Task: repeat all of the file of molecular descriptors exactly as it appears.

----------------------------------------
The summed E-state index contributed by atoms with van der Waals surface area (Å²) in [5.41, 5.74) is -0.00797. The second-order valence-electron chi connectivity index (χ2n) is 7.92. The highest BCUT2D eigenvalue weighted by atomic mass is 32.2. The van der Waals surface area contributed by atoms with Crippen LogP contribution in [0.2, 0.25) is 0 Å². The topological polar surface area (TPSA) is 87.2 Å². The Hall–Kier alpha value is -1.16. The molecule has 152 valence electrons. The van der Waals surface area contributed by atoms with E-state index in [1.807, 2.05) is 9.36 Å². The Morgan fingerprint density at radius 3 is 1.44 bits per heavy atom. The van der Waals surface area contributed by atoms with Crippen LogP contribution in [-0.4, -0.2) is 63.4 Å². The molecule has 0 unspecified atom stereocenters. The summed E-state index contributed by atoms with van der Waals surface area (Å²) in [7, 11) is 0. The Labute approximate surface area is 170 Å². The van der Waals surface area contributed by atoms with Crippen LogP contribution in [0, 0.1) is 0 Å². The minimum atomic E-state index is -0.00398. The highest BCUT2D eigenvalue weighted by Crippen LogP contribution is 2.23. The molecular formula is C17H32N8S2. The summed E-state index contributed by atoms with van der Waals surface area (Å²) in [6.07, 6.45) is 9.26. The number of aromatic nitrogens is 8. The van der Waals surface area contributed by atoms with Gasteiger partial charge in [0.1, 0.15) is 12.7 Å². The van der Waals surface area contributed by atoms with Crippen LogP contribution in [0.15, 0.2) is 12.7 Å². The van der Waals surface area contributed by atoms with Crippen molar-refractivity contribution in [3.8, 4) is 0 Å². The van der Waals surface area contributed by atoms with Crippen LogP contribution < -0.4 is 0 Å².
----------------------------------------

The summed E-state index contributed by atoms with van der Waals surface area (Å²) in [5.41, 5.74) is -0.00797. The second-order valence-electron chi connectivity index (χ2n) is 7.92. The highest BCUT2D eigenvalue weighted by atomic mass is 32.2. The van der Waals surface area contributed by atoms with Crippen LogP contribution in [0.2, 0.25) is 0 Å². The topological polar surface area (TPSA) is 87.2 Å². The Hall–Kier alpha value is -1.16. The molecule has 152 valence electrons. The van der Waals surface area contributed by atoms with E-state index in [1.807, 2.05) is 9.36 Å². The Morgan fingerprint density at radius 3 is 1.44 bits per heavy atom. The van der Waals surface area contributed by atoms with Crippen LogP contribution in [-0.4, -0.2) is 63.4 Å². The molecule has 0 unspecified atom stereocenters. The summed E-state index contributed by atoms with van der Waals surface area (Å²) in [7, 11) is 0. The Labute approximate surface area is 170 Å². The van der Waals surface area contributed by atoms with Crippen LogP contribution in [0, 0.1) is 0 Å². The minimum atomic E-state index is -0.00398. The highest BCUT2D eigenvalue weighted by Crippen LogP contribution is 2.23. The molecular formula is C17H32N8S2. The summed E-state index contributed by atoms with van der Waals surface area (Å²) in [6.07, 6.45) is 9.26. The number of aromatic nitrogens is 8. The van der Waals surface area contributed by atoms with Gasteiger partial charge in [0.1, 0.15) is 12.7 Å². The van der Waals surface area contributed by atoms with Crippen LogP contribution in [0.15, 0.2) is 12.7 Å². The van der Waals surface area contributed by atoms with Crippen molar-refractivity contribution in [3.8, 4) is 0 Å². The van der Waals surface area contributed by atoms with Crippen LogP contribution < -0.4 is 0 Å².